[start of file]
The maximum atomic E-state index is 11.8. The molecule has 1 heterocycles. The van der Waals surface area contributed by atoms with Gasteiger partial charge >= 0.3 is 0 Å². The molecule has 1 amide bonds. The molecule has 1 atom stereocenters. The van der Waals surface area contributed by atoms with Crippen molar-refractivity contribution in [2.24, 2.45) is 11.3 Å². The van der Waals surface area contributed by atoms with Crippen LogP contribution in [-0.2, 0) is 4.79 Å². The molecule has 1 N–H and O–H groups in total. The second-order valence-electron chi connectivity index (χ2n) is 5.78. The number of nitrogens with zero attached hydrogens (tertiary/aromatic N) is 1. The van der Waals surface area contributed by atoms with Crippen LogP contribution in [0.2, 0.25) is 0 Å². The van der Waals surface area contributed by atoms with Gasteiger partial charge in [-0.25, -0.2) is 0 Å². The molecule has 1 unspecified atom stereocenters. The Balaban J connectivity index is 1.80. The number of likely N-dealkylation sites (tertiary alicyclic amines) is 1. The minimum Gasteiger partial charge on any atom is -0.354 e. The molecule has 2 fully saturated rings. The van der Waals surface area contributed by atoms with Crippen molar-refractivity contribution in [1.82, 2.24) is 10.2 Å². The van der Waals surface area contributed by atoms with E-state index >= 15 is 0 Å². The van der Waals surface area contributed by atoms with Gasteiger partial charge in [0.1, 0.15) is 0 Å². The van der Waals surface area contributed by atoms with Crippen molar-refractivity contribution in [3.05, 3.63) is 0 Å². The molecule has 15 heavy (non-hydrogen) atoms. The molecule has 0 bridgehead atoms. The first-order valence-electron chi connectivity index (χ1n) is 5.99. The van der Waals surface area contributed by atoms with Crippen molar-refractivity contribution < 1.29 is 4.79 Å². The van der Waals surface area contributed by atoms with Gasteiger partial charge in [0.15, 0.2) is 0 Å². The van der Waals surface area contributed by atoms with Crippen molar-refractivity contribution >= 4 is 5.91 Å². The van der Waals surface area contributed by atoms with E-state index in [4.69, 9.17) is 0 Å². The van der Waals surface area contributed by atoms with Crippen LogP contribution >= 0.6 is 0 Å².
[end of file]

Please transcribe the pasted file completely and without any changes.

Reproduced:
The maximum atomic E-state index is 11.8. The molecule has 1 heterocycles. The van der Waals surface area contributed by atoms with Gasteiger partial charge >= 0.3 is 0 Å². The molecule has 1 amide bonds. The molecule has 1 atom stereocenters. The van der Waals surface area contributed by atoms with Crippen molar-refractivity contribution in [2.24, 2.45) is 11.3 Å². The van der Waals surface area contributed by atoms with Crippen LogP contribution in [-0.2, 0) is 4.79 Å². The molecule has 1 N–H and O–H groups in total. The second-order valence-electron chi connectivity index (χ2n) is 5.78. The number of nitrogens with zero attached hydrogens (tertiary/aromatic N) is 1. The van der Waals surface area contributed by atoms with Crippen LogP contribution in [0.2, 0.25) is 0 Å². The van der Waals surface area contributed by atoms with Gasteiger partial charge in [-0.25, -0.2) is 0 Å². The molecule has 1 unspecified atom stereocenters. The Balaban J connectivity index is 1.80. The number of likely N-dealkylation sites (tertiary alicyclic amines) is 1. The minimum Gasteiger partial charge on any atom is -0.354 e. The molecule has 2 fully saturated rings. The van der Waals surface area contributed by atoms with Crippen molar-refractivity contribution in [1.82, 2.24) is 10.2 Å². The van der Waals surface area contributed by atoms with E-state index >= 15 is 0 Å². The van der Waals surface area contributed by atoms with Gasteiger partial charge in [0.1, 0.15) is 0 Å². The van der Waals surface area contributed by atoms with Crippen molar-refractivity contribution in [3.05, 3.63) is 0 Å². The molecule has 15 heavy (non-hydrogen) atoms. The molecule has 0 bridgehead atoms. The first-order valence-electron chi connectivity index (χ1n) is 5.99. The van der Waals surface area contributed by atoms with Crippen molar-refractivity contribution < 1.29 is 4.79 Å². The van der Waals surface area contributed by atoms with Gasteiger partial charge in [0.15, 0.2) is 0 Å². The van der Waals surface area contributed by atoms with Crippen molar-refractivity contribution >= 4 is 5.91 Å². The van der Waals surface area contributed by atoms with E-state index in [4.69, 9.17) is 0 Å². The van der Waals surface area contributed by atoms with Crippen LogP contribution >= 0.6 is 0 Å².